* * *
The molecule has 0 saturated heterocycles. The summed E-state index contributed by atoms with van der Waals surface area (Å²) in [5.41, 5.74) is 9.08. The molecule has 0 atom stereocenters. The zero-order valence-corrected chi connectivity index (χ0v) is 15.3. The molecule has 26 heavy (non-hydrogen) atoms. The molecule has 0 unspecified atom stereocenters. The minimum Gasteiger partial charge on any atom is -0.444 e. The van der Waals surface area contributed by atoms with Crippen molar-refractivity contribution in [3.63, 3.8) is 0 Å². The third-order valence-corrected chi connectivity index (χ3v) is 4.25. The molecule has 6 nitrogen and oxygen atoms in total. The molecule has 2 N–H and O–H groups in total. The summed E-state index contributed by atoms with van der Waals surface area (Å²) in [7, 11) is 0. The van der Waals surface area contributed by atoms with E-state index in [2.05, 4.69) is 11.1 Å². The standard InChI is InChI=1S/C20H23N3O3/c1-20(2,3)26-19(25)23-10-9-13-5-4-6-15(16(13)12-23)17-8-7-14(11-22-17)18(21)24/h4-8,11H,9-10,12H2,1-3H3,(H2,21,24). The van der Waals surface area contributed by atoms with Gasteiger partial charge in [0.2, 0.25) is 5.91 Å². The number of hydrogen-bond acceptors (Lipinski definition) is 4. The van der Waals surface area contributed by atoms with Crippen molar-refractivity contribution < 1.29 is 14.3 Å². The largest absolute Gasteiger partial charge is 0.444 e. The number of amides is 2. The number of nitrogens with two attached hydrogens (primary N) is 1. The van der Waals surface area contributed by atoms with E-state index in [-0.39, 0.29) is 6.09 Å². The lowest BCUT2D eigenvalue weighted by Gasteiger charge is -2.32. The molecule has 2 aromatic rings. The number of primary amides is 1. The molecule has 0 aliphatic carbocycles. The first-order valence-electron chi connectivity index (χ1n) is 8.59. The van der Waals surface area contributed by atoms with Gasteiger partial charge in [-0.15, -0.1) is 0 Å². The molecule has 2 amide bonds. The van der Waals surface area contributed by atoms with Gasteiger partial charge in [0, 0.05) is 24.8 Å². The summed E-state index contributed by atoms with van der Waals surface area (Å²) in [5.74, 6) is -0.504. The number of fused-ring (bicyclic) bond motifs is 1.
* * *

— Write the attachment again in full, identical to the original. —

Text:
The molecule has 0 saturated heterocycles. The summed E-state index contributed by atoms with van der Waals surface area (Å²) in [5.41, 5.74) is 9.08. The molecule has 0 atom stereocenters. The zero-order valence-corrected chi connectivity index (χ0v) is 15.3. The molecule has 26 heavy (non-hydrogen) atoms. The molecule has 0 unspecified atom stereocenters. The minimum Gasteiger partial charge on any atom is -0.444 e. The van der Waals surface area contributed by atoms with Crippen molar-refractivity contribution in [3.63, 3.8) is 0 Å². The third-order valence-corrected chi connectivity index (χ3v) is 4.25. The molecule has 6 nitrogen and oxygen atoms in total. The molecule has 2 N–H and O–H groups in total. The summed E-state index contributed by atoms with van der Waals surface area (Å²) in [7, 11) is 0. The van der Waals surface area contributed by atoms with E-state index in [2.05, 4.69) is 11.1 Å². The standard InChI is InChI=1S/C20H23N3O3/c1-20(2,3)26-19(25)23-10-9-13-5-4-6-15(16(13)12-23)17-8-7-14(11-22-17)18(21)24/h4-8,11H,9-10,12H2,1-3H3,(H2,21,24). The van der Waals surface area contributed by atoms with Gasteiger partial charge in [0.2, 0.25) is 5.91 Å². The number of hydrogen-bond acceptors (Lipinski definition) is 4. The van der Waals surface area contributed by atoms with Crippen molar-refractivity contribution < 1.29 is 14.3 Å². The largest absolute Gasteiger partial charge is 0.444 e. The number of amides is 2. The number of nitrogens with two attached hydrogens (primary N) is 1. The van der Waals surface area contributed by atoms with E-state index in [-0.39, 0.29) is 6.09 Å². The lowest BCUT2D eigenvalue weighted by Gasteiger charge is -2.32. The molecule has 2 aromatic rings. The number of primary amides is 1. The molecule has 0 aliphatic carbocycles. The first-order valence-electron chi connectivity index (χ1n) is 8.59. The van der Waals surface area contributed by atoms with Gasteiger partial charge in [-0.15, -0.1) is 0 Å². The molecule has 2 amide bonds. The van der Waals surface area contributed by atoms with Gasteiger partial charge in [0, 0.05) is 24.8 Å². The summed E-state index contributed by atoms with van der Waals surface area (Å²) in [5.74, 6) is -0.504. The number of fused-ring (bicyclic) bond motifs is 1.